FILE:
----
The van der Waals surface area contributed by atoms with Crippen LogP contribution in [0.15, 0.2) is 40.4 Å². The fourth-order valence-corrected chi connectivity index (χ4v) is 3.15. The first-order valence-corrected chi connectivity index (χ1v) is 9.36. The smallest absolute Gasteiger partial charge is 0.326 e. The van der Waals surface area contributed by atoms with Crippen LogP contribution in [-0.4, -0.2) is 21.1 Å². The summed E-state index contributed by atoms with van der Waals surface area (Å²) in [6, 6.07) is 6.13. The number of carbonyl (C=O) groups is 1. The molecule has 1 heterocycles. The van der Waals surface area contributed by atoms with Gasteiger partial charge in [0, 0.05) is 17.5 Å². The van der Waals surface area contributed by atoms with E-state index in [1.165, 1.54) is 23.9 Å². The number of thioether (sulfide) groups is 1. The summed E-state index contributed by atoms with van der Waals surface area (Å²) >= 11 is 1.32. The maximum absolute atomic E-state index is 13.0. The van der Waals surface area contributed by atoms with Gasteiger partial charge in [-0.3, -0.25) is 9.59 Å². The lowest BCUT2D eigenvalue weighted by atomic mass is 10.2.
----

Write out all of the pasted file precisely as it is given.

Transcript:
The van der Waals surface area contributed by atoms with Crippen LogP contribution in [0.15, 0.2) is 40.4 Å². The fourth-order valence-corrected chi connectivity index (χ4v) is 3.15. The first-order valence-corrected chi connectivity index (χ1v) is 9.36. The smallest absolute Gasteiger partial charge is 0.326 e. The van der Waals surface area contributed by atoms with Crippen LogP contribution in [-0.4, -0.2) is 21.1 Å². The summed E-state index contributed by atoms with van der Waals surface area (Å²) in [6, 6.07) is 6.13. The number of carbonyl (C=O) groups is 1. The molecule has 1 heterocycles. The van der Waals surface area contributed by atoms with Gasteiger partial charge in [0, 0.05) is 17.5 Å². The van der Waals surface area contributed by atoms with E-state index in [1.165, 1.54) is 23.9 Å². The number of thioether (sulfide) groups is 1. The summed E-state index contributed by atoms with van der Waals surface area (Å²) >= 11 is 1.32. The maximum absolute atomic E-state index is 13.0. The van der Waals surface area contributed by atoms with Gasteiger partial charge in [-0.3, -0.25) is 9.59 Å². The lowest BCUT2D eigenvalue weighted by atomic mass is 10.2.